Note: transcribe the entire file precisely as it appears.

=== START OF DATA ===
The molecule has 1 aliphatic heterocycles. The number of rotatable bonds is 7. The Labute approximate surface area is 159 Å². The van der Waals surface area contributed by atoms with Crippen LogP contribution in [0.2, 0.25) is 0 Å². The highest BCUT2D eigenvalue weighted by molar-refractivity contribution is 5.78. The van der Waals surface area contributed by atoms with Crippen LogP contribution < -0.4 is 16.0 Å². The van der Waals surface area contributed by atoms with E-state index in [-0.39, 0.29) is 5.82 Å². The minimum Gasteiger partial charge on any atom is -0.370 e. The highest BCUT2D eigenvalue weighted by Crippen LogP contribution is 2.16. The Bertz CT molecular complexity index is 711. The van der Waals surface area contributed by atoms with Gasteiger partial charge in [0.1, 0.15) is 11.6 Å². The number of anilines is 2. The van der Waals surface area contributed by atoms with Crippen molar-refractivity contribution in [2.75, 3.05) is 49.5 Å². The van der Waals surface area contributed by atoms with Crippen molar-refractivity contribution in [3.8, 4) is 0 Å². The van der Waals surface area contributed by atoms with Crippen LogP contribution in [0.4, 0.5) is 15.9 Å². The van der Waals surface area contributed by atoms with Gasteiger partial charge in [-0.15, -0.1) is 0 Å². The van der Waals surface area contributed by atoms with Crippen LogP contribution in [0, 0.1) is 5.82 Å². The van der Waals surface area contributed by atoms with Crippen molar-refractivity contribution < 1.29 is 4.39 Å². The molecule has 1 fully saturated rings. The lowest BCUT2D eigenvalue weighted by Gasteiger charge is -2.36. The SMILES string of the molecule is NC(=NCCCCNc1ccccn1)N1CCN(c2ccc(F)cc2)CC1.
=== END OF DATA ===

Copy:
The molecule has 1 aliphatic heterocycles. The number of rotatable bonds is 7. The Labute approximate surface area is 159 Å². The van der Waals surface area contributed by atoms with Crippen LogP contribution in [0.2, 0.25) is 0 Å². The highest BCUT2D eigenvalue weighted by molar-refractivity contribution is 5.78. The van der Waals surface area contributed by atoms with Crippen LogP contribution < -0.4 is 16.0 Å². The van der Waals surface area contributed by atoms with E-state index in [-0.39, 0.29) is 5.82 Å². The minimum Gasteiger partial charge on any atom is -0.370 e. The highest BCUT2D eigenvalue weighted by Crippen LogP contribution is 2.16. The Bertz CT molecular complexity index is 711. The van der Waals surface area contributed by atoms with Gasteiger partial charge in [0.1, 0.15) is 11.6 Å². The number of anilines is 2. The van der Waals surface area contributed by atoms with Crippen molar-refractivity contribution in [2.75, 3.05) is 49.5 Å². The van der Waals surface area contributed by atoms with Crippen molar-refractivity contribution in [3.8, 4) is 0 Å². The van der Waals surface area contributed by atoms with Crippen LogP contribution in [0.4, 0.5) is 15.9 Å². The van der Waals surface area contributed by atoms with Gasteiger partial charge in [-0.15, -0.1) is 0 Å². The van der Waals surface area contributed by atoms with Crippen LogP contribution in [0, 0.1) is 5.82 Å². The van der Waals surface area contributed by atoms with Crippen molar-refractivity contribution < 1.29 is 4.39 Å². The molecule has 1 fully saturated rings. The lowest BCUT2D eigenvalue weighted by Gasteiger charge is -2.36. The SMILES string of the molecule is NC(=NCCCCNc1ccccn1)N1CCN(c2ccc(F)cc2)CC1.